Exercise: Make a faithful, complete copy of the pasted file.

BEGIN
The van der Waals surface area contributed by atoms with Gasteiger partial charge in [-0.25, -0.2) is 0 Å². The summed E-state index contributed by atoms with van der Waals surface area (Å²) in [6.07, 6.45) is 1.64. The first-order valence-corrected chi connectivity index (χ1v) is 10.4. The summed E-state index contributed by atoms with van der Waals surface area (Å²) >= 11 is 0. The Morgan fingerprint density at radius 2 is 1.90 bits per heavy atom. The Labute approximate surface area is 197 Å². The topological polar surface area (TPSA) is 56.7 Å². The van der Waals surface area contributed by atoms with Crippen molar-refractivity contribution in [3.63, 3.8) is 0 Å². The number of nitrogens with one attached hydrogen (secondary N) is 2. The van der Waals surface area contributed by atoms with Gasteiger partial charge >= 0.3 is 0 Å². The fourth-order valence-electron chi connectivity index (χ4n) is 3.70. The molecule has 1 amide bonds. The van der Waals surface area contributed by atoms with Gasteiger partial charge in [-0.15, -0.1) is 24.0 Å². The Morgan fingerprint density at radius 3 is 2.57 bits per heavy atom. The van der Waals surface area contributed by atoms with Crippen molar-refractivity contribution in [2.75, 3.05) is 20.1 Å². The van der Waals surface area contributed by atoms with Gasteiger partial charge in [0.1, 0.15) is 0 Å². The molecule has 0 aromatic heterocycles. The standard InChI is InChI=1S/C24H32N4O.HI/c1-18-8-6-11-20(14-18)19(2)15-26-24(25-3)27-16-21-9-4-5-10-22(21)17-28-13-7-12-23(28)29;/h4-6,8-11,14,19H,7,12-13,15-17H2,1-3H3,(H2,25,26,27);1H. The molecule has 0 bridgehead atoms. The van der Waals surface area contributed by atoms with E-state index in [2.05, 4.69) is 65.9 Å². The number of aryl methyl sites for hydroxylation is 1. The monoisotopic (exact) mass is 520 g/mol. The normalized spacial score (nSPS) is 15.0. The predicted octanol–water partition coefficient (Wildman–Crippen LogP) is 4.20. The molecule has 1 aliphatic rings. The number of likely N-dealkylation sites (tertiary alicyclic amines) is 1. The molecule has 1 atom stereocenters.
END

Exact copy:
The van der Waals surface area contributed by atoms with Gasteiger partial charge in [-0.25, -0.2) is 0 Å². The summed E-state index contributed by atoms with van der Waals surface area (Å²) in [6.07, 6.45) is 1.64. The first-order valence-corrected chi connectivity index (χ1v) is 10.4. The summed E-state index contributed by atoms with van der Waals surface area (Å²) >= 11 is 0. The Morgan fingerprint density at radius 2 is 1.90 bits per heavy atom. The Labute approximate surface area is 197 Å². The topological polar surface area (TPSA) is 56.7 Å². The van der Waals surface area contributed by atoms with Crippen molar-refractivity contribution in [3.63, 3.8) is 0 Å². The number of nitrogens with one attached hydrogen (secondary N) is 2. The van der Waals surface area contributed by atoms with Gasteiger partial charge >= 0.3 is 0 Å². The fourth-order valence-electron chi connectivity index (χ4n) is 3.70. The molecule has 1 amide bonds. The van der Waals surface area contributed by atoms with Gasteiger partial charge in [-0.15, -0.1) is 24.0 Å². The Morgan fingerprint density at radius 3 is 2.57 bits per heavy atom. The van der Waals surface area contributed by atoms with Crippen molar-refractivity contribution in [2.75, 3.05) is 20.1 Å². The van der Waals surface area contributed by atoms with Gasteiger partial charge in [0.1, 0.15) is 0 Å². The molecule has 0 aromatic heterocycles. The standard InChI is InChI=1S/C24H32N4O.HI/c1-18-8-6-11-20(14-18)19(2)15-26-24(25-3)27-16-21-9-4-5-10-22(21)17-28-13-7-12-23(28)29;/h4-6,8-11,14,19H,7,12-13,15-17H2,1-3H3,(H2,25,26,27);1H. The molecule has 0 bridgehead atoms. The van der Waals surface area contributed by atoms with E-state index in [2.05, 4.69) is 65.9 Å². The number of aryl methyl sites for hydroxylation is 1. The monoisotopic (exact) mass is 520 g/mol. The normalized spacial score (nSPS) is 15.0. The predicted octanol–water partition coefficient (Wildman–Crippen LogP) is 4.20. The molecule has 1 aliphatic rings. The number of likely N-dealkylation sites (tertiary alicyclic amines) is 1. The molecule has 1 atom stereocenters.